BAAL-SCHEM:

Oh, yes, I believe I was there.

BUTRICA:

Okay. The radio telescope would be memorable. It would definitely be memorable.

Closing Remarks

BUTRICA:

Is there anything you would like to add?

BAAL-SCHEM:

Well, I would like to add that my firm belief is that there should be a very close activity between the Life Members and the History Committees. Maybe one of the activities should be to have a joint conference, a conference on history, and most of the participants and the people who would give papers would be actually Life Members, because Life Members are actually the people who made the history of electrical engineering in the last century, and these are actually two activities which are very connected together.

BUTRICA:

I agree. One thought has to do with the war stories of Life Members. They publish them from time to time in the Life Members newsletter.

BAAL-SCHEM:

This brought me to the idea that actually these war stories, if well organized, they should be part of the history. The newsletter is a newsletter which comes and people put it away, while we should have this information in papers, in presentations, which would last for eternity, for the future.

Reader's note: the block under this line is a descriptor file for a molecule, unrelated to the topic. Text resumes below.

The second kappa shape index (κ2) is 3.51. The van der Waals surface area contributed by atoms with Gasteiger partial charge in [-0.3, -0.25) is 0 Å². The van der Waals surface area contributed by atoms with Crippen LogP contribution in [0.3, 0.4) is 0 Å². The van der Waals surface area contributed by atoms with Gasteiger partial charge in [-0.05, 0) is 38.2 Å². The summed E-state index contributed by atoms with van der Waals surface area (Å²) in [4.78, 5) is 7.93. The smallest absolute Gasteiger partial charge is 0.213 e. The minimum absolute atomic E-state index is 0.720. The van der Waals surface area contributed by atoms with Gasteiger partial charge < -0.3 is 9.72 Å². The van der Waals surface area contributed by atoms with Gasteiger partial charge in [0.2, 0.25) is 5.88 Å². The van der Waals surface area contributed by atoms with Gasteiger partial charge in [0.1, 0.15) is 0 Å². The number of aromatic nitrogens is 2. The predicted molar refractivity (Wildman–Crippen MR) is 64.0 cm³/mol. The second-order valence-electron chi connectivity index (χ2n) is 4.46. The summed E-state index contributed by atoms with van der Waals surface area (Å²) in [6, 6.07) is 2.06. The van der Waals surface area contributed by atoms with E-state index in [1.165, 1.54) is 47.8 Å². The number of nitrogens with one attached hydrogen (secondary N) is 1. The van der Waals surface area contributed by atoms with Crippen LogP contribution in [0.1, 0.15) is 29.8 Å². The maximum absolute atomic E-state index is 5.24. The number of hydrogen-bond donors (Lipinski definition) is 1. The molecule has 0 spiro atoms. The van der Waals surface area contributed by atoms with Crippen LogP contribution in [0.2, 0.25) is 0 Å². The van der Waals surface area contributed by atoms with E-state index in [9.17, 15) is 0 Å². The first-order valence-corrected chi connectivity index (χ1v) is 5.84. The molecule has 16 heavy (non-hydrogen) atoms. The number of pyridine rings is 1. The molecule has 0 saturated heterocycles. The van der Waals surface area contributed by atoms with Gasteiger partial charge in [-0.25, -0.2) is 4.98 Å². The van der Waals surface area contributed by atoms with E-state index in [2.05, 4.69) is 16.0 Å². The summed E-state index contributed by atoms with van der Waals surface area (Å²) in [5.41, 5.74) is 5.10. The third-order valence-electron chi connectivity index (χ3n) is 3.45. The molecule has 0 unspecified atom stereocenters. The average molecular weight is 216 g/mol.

BUTRICA:

Right. It would be quite easy to do as a matter of just compiling them and organizing them, but there’s also the possibility of, through you and the other Life Member coordinators, getting Life Members around the world in the different Regions to write their war stories, and then contribute them to a published volume, so that one would have a more global view.

BAAL-SCHEM:

That’s what we have tried to do, both at the HISTELCON conferences and with Mischa Schwartz [in the IEEE Communications Society]. We have done it in the Communications Society by getting the senior people and convincing them to write papers. Mischa Schwartz has organized a very long series of papers on the history of telecommunications in the IEEE Communications Magazine.

BUTRICA:

Yes. This was a good interview, and I thank you very much.

BAAL-SCHEM:

Thank you.

BUTRICA:

I will send you the access agreement by e-mail. Please sign, scan, and e-mail it back to me.

BAAL-SCHEM:

I’ll be at the next meeting of the History Committee. If you will be there, we can meet and then talk.

BUTRICA:

Yes. I will try to be in the area, but I have to be invited to attend.

BAAL-SCHEM:

Okay.

BUTRICA:

All right, you take care now. Good talking to you.

BAAL-SCHEM:

Thank you very much. Bye-bye.